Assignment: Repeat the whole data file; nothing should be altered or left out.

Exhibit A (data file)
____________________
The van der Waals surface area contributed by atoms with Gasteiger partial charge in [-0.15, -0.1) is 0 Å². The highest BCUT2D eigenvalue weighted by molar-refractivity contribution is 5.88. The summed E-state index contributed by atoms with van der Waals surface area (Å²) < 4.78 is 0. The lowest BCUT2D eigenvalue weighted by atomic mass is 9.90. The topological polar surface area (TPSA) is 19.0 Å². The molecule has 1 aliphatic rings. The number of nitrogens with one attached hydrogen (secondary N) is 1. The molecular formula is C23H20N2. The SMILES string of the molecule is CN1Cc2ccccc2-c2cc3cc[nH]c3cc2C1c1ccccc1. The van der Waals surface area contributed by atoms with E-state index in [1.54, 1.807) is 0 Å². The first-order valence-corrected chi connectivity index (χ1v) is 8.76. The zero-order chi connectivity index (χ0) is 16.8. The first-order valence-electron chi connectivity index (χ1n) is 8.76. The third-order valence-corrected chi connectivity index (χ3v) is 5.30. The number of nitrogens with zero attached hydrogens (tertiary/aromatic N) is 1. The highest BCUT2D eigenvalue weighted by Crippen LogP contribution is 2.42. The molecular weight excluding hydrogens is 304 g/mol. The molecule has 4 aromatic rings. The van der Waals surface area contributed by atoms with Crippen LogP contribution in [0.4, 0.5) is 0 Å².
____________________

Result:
The van der Waals surface area contributed by atoms with Gasteiger partial charge in [-0.15, -0.1) is 0 Å². The highest BCUT2D eigenvalue weighted by molar-refractivity contribution is 5.88. The summed E-state index contributed by atoms with van der Waals surface area (Å²) < 4.78 is 0. The lowest BCUT2D eigenvalue weighted by atomic mass is 9.90. The topological polar surface area (TPSA) is 19.0 Å². The molecule has 1 aliphatic rings. The number of nitrogens with one attached hydrogen (secondary N) is 1. The molecular formula is C23H20N2. The SMILES string of the molecule is CN1Cc2ccccc2-c2cc3cc[nH]c3cc2C1c1ccccc1. The van der Waals surface area contributed by atoms with E-state index in [1.54, 1.807) is 0 Å². The first-order valence-corrected chi connectivity index (χ1v) is 8.76. The zero-order chi connectivity index (χ0) is 16.8. The first-order valence-electron chi connectivity index (χ1n) is 8.76. The third-order valence-corrected chi connectivity index (χ3v) is 5.30. The number of nitrogens with zero attached hydrogens (tertiary/aromatic N) is 1. The highest BCUT2D eigenvalue weighted by Crippen LogP contribution is 2.42. The molecular weight excluding hydrogens is 304 g/mol. The molecule has 4 aromatic rings. The van der Waals surface area contributed by atoms with Crippen LogP contribution in [0.4, 0.5) is 0 Å².